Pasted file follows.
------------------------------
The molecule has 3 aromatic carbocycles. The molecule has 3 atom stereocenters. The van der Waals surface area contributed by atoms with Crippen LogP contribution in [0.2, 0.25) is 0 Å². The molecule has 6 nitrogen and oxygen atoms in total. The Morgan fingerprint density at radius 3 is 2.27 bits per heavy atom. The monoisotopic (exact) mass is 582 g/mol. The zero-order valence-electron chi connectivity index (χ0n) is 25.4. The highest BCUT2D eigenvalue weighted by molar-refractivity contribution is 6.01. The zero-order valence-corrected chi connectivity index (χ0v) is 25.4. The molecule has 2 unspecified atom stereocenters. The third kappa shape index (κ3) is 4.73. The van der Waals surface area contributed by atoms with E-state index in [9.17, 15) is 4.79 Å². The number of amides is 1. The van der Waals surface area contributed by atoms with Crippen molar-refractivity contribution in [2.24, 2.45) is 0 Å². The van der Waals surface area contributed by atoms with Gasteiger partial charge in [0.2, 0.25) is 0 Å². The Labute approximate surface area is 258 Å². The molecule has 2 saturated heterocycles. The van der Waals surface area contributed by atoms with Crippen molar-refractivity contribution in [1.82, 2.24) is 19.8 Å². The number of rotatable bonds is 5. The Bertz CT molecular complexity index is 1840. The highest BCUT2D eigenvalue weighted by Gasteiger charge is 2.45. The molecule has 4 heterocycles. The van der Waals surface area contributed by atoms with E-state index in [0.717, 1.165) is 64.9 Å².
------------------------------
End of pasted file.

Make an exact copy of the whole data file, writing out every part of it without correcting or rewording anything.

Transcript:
The molecule has 3 aromatic carbocycles. The molecule has 3 atom stereocenters. The van der Waals surface area contributed by atoms with Crippen LogP contribution in [0.2, 0.25) is 0 Å². The molecule has 6 nitrogen and oxygen atoms in total. The Morgan fingerprint density at radius 3 is 2.27 bits per heavy atom. The monoisotopic (exact) mass is 582 g/mol. The zero-order valence-electron chi connectivity index (χ0n) is 25.4. The highest BCUT2D eigenvalue weighted by molar-refractivity contribution is 6.01. The zero-order valence-corrected chi connectivity index (χ0v) is 25.4. The molecule has 2 unspecified atom stereocenters. The third kappa shape index (κ3) is 4.73. The van der Waals surface area contributed by atoms with E-state index in [9.17, 15) is 4.79 Å². The number of amides is 1. The van der Waals surface area contributed by atoms with Crippen molar-refractivity contribution in [2.24, 2.45) is 0 Å². The van der Waals surface area contributed by atoms with Gasteiger partial charge in [0.2, 0.25) is 0 Å². The Labute approximate surface area is 258 Å². The molecule has 2 saturated heterocycles. The van der Waals surface area contributed by atoms with Crippen molar-refractivity contribution in [1.82, 2.24) is 19.8 Å². The number of rotatable bonds is 5. The Bertz CT molecular complexity index is 1840. The highest BCUT2D eigenvalue weighted by Gasteiger charge is 2.45. The molecule has 4 heterocycles. The van der Waals surface area contributed by atoms with E-state index in [0.717, 1.165) is 64.9 Å².